Cerebral malaria (CM) is one of the most severe forms of P. falciparum infection, with an associated high case-fatality rate. Angiopoietins (ANG-1 and ANG-2) are important biomarkers of endothelial activation and dysfunction. This study was carried out in Maharani Hospital and associated Medical College, Jagdalpur, CG, Central India from 2010 to 2014. Based on the treatment recovery patterns, cases (n = 65) were classified as mild malaria with rapid recovery (MM-RR), n= 14; non-cerebral severe malaria with moderately fast recovery (NCSM-MFR), n= 9; CM survivors with slow recovery (CMS-SR), n= 36 and deteriorated CM non-survivors (Det-CMNS), n= 6.
Severe malaria can be deadly and requires treatment with intravenous artesunate (IVAS). The Centers for Disease Control and Prevention provided IVAS starting April 1, 2019 for all patients with severe malaria in the United States. This study describes the safety and effectiveness of IVAS in these patients.
Lipid rafts, sterol-rich and sphingolipid-rich microdomains on the plasma membrane are important in processes like cell signaling, adhesion, and protein and lipid transport. The virulence of many eukaryotic parasites is related to raft microdomains on the cell membrane. In the malaria parasite Plasmodium falciparum, glycosylphosphatidylinositol-anchored proteins, which are important for invasion and are possible targets for vaccine development, are localized in the raft.
Several promising antimalarial drugs are currently being tested in human trials, such as artefenomel, cipargamin, ferroquine and ganaplacide. Many of these compounds were identified using high throughput screens against a single species of human malaria, Plasmodium falciparum, under the assumption that effectiveness against all malaria species will be similar, as has been observed for other antimalarial drugs. However, using our in vitro adapted line, we demonstrated recently that P. knowlesi is significantly less susceptible than P. falciparum to some new antimalarial drugs (e.g., cipargamin and DSM265), and more susceptible to others (e.g., ganaplacide). There is, therefore, an urgent need to determine the susceptibility profile of all human malaria species to the current generation of antimalarial compounds.
Pre-erythrocytic vaccines prevent malaria by targeting parasites in the clinically silent sporozoite and liver stages and preventing progression to the virulent blood stages. The leading pre-erythrocytic vaccine RTS,S/AS01E (Mosquirix®) entered implementation programs in 2019 and targets the major sporozoite surface antigen called circumsporozoite protein or CSP.
Despite adequate treatment, recent studies have hypothesized that malaria may affect long-term cardiovascular function. We aimed to investigate the long-term risk of cardiovascular events and death in individuals with a history of imported malaria in Denmark.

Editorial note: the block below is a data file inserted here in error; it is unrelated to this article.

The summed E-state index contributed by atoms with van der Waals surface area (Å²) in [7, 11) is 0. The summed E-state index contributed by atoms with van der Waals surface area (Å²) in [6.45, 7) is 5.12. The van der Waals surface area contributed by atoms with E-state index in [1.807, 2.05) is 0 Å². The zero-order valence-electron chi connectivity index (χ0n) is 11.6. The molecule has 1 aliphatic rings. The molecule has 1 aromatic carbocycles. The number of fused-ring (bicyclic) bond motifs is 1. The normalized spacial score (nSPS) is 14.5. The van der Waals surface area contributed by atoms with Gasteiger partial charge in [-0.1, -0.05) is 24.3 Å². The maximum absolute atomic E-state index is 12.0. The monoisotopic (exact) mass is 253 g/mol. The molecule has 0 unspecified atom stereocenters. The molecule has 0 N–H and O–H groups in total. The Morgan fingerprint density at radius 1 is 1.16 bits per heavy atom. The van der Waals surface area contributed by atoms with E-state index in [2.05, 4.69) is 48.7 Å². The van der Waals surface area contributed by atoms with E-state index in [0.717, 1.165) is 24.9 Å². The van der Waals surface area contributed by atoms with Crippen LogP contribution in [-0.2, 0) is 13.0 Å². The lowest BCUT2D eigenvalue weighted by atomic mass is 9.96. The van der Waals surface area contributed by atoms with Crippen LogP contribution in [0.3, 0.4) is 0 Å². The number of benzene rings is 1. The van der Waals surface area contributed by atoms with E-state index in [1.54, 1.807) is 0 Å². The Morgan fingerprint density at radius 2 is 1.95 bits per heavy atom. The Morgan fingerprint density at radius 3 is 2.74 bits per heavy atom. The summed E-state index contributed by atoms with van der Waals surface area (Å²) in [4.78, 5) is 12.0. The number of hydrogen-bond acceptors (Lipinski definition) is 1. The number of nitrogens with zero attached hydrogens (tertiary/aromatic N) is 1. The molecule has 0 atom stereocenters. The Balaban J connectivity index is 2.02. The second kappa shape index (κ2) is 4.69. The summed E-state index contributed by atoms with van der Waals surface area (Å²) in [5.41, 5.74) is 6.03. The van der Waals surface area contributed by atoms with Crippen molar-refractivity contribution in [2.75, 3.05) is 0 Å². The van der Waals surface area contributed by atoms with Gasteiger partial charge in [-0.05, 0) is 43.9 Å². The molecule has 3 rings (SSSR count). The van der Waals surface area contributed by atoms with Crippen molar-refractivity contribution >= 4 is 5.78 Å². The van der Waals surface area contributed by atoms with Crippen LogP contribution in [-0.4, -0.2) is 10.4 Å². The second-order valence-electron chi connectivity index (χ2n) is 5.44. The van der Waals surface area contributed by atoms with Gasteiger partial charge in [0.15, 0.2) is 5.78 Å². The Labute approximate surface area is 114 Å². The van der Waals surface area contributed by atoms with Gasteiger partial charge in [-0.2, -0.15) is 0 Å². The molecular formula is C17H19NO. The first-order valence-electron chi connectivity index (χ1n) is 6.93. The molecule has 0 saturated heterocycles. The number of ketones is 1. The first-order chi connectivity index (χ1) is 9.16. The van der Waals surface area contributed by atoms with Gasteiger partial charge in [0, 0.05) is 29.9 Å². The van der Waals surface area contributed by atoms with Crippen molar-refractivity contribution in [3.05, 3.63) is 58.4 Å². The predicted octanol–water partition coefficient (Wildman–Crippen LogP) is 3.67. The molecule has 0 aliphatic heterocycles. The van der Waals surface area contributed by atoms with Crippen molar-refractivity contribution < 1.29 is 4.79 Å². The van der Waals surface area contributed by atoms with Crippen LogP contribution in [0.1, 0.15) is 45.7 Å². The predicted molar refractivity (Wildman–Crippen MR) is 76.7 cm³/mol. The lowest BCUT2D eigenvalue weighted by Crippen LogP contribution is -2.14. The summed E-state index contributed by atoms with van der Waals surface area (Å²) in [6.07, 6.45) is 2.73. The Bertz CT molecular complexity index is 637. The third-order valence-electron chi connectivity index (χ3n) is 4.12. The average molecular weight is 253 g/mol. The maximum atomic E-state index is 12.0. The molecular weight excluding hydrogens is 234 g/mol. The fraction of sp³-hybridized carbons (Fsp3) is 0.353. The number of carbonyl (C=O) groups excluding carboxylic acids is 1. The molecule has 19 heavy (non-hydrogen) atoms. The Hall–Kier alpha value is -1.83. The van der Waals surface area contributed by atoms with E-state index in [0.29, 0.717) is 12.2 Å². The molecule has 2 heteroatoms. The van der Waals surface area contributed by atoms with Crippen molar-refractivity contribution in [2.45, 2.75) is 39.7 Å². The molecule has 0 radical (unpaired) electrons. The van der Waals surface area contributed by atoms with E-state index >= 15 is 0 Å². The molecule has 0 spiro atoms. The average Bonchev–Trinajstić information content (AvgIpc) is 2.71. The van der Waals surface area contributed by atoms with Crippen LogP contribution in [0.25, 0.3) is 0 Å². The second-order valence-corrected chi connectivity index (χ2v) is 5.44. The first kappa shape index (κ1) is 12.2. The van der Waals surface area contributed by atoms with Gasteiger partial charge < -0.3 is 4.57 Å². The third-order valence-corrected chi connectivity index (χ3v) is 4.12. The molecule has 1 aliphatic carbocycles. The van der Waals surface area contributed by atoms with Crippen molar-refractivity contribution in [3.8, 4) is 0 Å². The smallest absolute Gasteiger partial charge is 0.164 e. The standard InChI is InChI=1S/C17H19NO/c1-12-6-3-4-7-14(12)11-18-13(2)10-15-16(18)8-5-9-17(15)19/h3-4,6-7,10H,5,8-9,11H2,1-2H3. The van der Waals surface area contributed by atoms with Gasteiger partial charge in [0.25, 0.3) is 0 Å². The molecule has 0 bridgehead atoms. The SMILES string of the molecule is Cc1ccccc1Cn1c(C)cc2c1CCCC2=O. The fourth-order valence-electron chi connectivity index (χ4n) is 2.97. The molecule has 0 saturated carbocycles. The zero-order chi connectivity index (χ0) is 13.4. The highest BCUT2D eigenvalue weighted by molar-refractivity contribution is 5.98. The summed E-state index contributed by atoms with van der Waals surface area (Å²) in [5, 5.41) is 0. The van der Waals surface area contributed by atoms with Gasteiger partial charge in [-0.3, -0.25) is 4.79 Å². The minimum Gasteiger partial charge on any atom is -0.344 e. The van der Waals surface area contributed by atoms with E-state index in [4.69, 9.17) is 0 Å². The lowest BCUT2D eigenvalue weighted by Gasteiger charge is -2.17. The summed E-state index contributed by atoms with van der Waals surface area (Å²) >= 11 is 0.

The fidelity and reliability of disease model predictions depend on accurate and precise descriptions of processes and determination of parameters. Various models exist to describe within-host dynamics during malaria infection but there is a shortage of clinical data that can be used to quantitatively validate them and establish confidence in their predictions. In addition, model parameters often contain a degree of uncertainty and show variations between individuals, potentially undermining the reliability of model predictions. In this study models were reproduced and analysed by means of robustness, uncertainty, local sensitivity and local sensitivity robustness analysis to establish confidence in their predictions.
Monocytes play an important role in the host defense against Plasmodium vivax as the main source of inflammatory cytokines and mitochondrial reactive oxygen species (mROS). Here, we show that monocyte metabolism is altered during human P. vivax malaria, with mitochondria playing a major function in this switch. The process involves a reprograming in which the cells increase glucose uptake and produce ATP via glycolysis instead of oxidative phosphorylation.
Despite reductions in malaria incidence and mortality across Sub-Saharan (SSA) countries, malaria control and elimination efforts are currently facing multiple global challenges such as climate and land use change, invasive vectors, and disruptions in healthcare delivery. Although relationships between malaria risks and socioeconomic factors have been widely demonstrated, the strengths and variability of these associations have not been quantified across SSA.
The co-reactivity of the Plasmodium histidine-rich protein 2 (HRP2) and lactate dehydrogenase (pLDH) in malaria rapid diagnosis tests (mRDTs) as a potential indicator of high parasitemia linked to Plasmodium falciparum was evaluated in the reported study from Cameroon. The samples were screened for malaria using both mRDTs (SD bioline HRP2/pLDH), light microscopy and further confirmed by Plasmodium species-specific PCR assay.